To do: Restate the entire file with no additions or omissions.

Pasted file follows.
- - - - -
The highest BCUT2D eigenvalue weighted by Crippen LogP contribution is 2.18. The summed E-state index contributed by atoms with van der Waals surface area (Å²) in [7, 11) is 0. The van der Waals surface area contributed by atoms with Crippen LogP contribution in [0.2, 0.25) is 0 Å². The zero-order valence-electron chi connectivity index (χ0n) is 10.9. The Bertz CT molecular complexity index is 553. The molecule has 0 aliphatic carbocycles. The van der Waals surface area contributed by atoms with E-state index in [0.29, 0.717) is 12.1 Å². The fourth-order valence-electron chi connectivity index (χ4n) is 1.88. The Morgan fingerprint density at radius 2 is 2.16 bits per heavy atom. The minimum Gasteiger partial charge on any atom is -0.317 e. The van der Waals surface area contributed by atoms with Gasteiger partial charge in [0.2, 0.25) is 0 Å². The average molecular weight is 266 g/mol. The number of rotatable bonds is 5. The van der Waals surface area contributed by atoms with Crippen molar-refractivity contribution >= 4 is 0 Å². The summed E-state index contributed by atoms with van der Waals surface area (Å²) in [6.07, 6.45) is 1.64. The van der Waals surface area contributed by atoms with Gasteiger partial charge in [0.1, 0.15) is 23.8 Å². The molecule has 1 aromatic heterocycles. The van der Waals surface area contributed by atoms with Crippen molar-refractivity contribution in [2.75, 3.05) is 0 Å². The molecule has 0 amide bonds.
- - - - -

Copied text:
The highest BCUT2D eigenvalue weighted by Crippen LogP contribution is 2.18. The summed E-state index contributed by atoms with van der Waals surface area (Å²) in [7, 11) is 0. The van der Waals surface area contributed by atoms with Crippen LogP contribution in [0.2, 0.25) is 0 Å². The zero-order valence-electron chi connectivity index (χ0n) is 10.9. The Bertz CT molecular complexity index is 553. The molecule has 0 aliphatic carbocycles. The van der Waals surface area contributed by atoms with E-state index in [0.29, 0.717) is 12.1 Å². The fourth-order valence-electron chi connectivity index (χ4n) is 1.88. The Morgan fingerprint density at radius 2 is 2.16 bits per heavy atom. The minimum Gasteiger partial charge on any atom is -0.317 e. The van der Waals surface area contributed by atoms with Gasteiger partial charge in [0.2, 0.25) is 0 Å². The average molecular weight is 266 g/mol. The number of rotatable bonds is 5. The van der Waals surface area contributed by atoms with Crippen molar-refractivity contribution >= 4 is 0 Å². The summed E-state index contributed by atoms with van der Waals surface area (Å²) in [6.07, 6.45) is 1.64. The van der Waals surface area contributed by atoms with Gasteiger partial charge in [0.1, 0.15) is 23.8 Å². The molecule has 1 aromatic heterocycles. The van der Waals surface area contributed by atoms with Crippen molar-refractivity contribution in [2.75, 3.05) is 0 Å². The molecule has 0 amide bonds.